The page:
Reporters are here to Witness, not to commit journalism


#1

A Terrorism Case in Britain Ends in Acquittal, but No One Can Say Why

LONDON — Ian Cobain, a reporter with The Guardian, is one of very few people who know why a student arrested by armed British police officers in 2013 was finally acquitted this year of terrorism charges.

Problem is, he cannot report what he knows. He was allowed to observe much of the trial, but only under strict conditions intended to keep classified material secret. His notebooks are being held by Britain’s domestic intelligence agency. And if he writes — or even talks — about the reason that the student, Erol Incedal, 27, was acquitted, Mr. Cobain faces prosecution and possibly jail

Having initially gone along reluctantly with the reporting restrictions, a number of British news organizations are now challenging them in court. And yes, the challenge itself is being heard under secrecy rules that leave the public mostly excluded. Were Mr. Cobain to break the law and disclose what he knows publicly, his prosecution would also take place in secret.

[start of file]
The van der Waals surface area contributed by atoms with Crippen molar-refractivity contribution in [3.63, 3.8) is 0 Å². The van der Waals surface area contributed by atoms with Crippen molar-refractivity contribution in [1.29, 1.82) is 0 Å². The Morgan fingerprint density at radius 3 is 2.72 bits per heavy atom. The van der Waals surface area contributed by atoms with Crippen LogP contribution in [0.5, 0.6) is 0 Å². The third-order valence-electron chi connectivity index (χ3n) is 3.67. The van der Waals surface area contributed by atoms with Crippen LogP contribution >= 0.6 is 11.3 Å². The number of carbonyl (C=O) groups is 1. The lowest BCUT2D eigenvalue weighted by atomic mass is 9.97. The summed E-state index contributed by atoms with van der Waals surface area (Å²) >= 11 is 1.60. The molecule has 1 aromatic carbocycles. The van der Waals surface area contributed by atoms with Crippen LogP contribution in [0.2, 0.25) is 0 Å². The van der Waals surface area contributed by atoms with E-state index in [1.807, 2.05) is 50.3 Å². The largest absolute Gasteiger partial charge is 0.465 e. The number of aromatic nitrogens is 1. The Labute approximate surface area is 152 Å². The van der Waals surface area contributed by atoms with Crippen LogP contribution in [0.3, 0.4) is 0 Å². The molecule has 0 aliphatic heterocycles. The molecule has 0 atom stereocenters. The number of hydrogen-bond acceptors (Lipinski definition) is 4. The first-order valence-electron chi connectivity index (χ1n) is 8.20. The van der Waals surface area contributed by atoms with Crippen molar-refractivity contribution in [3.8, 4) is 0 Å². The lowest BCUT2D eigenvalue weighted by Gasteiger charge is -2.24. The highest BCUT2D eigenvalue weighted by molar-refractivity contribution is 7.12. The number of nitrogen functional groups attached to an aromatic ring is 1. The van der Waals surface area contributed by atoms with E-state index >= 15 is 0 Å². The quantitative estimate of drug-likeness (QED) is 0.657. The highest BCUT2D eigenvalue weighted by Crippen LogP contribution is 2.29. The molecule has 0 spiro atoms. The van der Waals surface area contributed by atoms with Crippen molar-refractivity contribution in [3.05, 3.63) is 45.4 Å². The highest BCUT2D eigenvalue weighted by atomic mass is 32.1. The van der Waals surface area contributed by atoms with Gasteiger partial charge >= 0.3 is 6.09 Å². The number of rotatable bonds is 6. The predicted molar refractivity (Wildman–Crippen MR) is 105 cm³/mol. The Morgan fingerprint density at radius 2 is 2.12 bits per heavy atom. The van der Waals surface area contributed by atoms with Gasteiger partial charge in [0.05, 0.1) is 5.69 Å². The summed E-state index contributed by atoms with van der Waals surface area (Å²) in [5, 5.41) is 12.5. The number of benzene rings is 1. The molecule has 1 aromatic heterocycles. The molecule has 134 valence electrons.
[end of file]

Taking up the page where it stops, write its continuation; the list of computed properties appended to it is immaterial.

#2

All these fucking vile secrecy laws shouldn’t be so trivial to get through.

A robust democracy needs some sort of feature whereby the limits on secrecy are set in fucking stone, dammit.

You can tell things are pretty far gone already by the lack of widespread protest at vanishing transparency…

Pff, democracy. Not what it says on the tin.


#3

Sounds dodgy as fuck. The security services harass these people and convince them there’s something to fight against.

If his target was Tony Blair as alleged by the New York Times reporting that he had a glasses case with TB’s address written on a piece of paper, then they could tail him and catch him in or just after the act. Secret trials and secret acquittals serve no purpose. Tony Blair arguably deserves what’s coming to him.


#4

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